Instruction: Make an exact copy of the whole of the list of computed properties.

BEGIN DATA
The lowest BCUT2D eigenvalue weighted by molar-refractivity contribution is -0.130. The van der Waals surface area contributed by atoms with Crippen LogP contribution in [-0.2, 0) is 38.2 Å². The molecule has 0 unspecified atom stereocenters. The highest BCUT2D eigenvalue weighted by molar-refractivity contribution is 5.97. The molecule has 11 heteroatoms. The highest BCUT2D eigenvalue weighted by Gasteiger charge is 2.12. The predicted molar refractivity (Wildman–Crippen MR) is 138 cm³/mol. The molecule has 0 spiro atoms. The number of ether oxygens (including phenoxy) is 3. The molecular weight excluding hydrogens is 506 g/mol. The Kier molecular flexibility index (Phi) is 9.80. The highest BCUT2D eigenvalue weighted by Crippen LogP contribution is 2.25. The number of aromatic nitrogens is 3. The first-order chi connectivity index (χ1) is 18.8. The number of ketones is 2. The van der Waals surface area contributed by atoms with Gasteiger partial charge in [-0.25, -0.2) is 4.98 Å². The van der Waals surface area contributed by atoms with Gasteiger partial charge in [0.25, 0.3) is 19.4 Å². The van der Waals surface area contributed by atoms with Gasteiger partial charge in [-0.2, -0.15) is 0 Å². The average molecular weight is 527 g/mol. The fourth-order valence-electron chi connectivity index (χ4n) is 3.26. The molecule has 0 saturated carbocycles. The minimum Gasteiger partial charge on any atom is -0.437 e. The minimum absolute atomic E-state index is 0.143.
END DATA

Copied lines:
The lowest BCUT2D eigenvalue weighted by molar-refractivity contribution is -0.130. The van der Waals surface area contributed by atoms with Crippen LogP contribution in [-0.2, 0) is 38.2 Å². The molecule has 0 unspecified atom stereocenters. The highest BCUT2D eigenvalue weighted by molar-refractivity contribution is 5.97. The molecule has 11 heteroatoms. The highest BCUT2D eigenvalue weighted by Gasteiger charge is 2.12. The predicted molar refractivity (Wildman–Crippen MR) is 138 cm³/mol. The molecule has 0 spiro atoms. The number of ether oxygens (including phenoxy) is 3. The molecular weight excluding hydrogens is 506 g/mol. The Kier molecular flexibility index (Phi) is 9.80. The highest BCUT2D eigenvalue weighted by Crippen LogP contribution is 2.25. The number of aromatic nitrogens is 3. The first-order chi connectivity index (χ1) is 18.8. The number of ketones is 2. The van der Waals surface area contributed by atoms with Gasteiger partial charge in [-0.25, -0.2) is 4.98 Å². The van der Waals surface area contributed by atoms with Gasteiger partial charge in [0.25, 0.3) is 19.4 Å². The van der Waals surface area contributed by atoms with Gasteiger partial charge in [-0.2, -0.15) is 0 Å². The average molecular weight is 527 g/mol. The fourth-order valence-electron chi connectivity index (χ4n) is 3.26. The molecule has 0 saturated carbocycles. The minimum Gasteiger partial charge on any atom is -0.437 e. The minimum absolute atomic E-state index is 0.143.